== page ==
If you are unable to limit the game's network traffic by means of a console command, there might be menu options to describe the nature of the network connection. Given the low upstream cap on NTLworld and Blueyonder, it is probably wrong to select DSL/Cable, and it is certainly wrong to select LAN. You should select the description which is equal to, or next lower than, your upstream cap. For instance, a 64kbps-downstream/32kbps-upstream user should use the same settings as a 56kbps dial-up modem, and a 512kbps-downstream/128kbps-upstream user should select Dual-ISDN, if available, or the next lower setting.
64kbps (32kbps upstream) cable modem users should bear in mind that there is no compression on the modem link, and so the data throughput of a 64kbps cable modem can be lower than a 56kbps dial-up modem that has compression turned on.
If you have a home LAN with multiple simultaneous network game clients on a cable connection, each should set their data rate to an even lower value, such that the sum of all game data rates does not exceed the upstream data rate cap.
Feedback on this issue is sought [Thanks to Paul Gotch so far].
To check the inherent network ping time to your game server, you should use the ping command in a command prompt window. (If instead you use the tracert command, use the figures on the last line only: ignore all intermediate lines). You will not be able to tweak your game to improve on the figures returned by the ping command. If the ping times shown in the game exceed those, you should reduce the game's network data rate until the game pings come down to an acceptable level, closer to the inherent time.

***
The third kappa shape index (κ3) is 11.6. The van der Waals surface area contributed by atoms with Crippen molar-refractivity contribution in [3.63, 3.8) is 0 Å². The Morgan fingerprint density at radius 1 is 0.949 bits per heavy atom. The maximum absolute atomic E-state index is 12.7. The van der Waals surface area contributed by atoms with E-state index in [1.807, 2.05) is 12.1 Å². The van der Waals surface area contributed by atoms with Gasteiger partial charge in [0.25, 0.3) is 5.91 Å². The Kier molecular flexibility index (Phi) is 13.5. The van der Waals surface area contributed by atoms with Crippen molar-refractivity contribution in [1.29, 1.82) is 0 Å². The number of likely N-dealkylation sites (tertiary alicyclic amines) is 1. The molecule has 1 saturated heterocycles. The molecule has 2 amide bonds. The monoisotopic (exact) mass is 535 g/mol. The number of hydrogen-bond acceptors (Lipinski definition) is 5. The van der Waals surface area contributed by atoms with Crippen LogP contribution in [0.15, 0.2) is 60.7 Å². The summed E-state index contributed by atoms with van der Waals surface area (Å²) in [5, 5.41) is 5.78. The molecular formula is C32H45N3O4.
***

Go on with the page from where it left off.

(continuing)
Many peer-to-peer games and peer-to-peer Voice-over-IP applications (such as GameVoice, née Battlecom) use the Microsoft DirectPlay API.
If a remote DirectPlay application needs to make an incoming connection to your PC, and your PC is behind a NAT router, then you need to configure the NAT router to send the incoming DirectPlay connections to the correct destination. See:
Since all the participants in the game have to talk to all the others the amount of network traffic increases roughly as the square of the number of players, which has implications for cable modem rate caps.
If you use a game and a VoIP application (such as GameVoice, Roger Wilco) simultaneously, there is usually enough bandwidth in a 512kbps or better broadband connection for the two to work side by side providing you select one of the higher compression ratios in the VoIP application.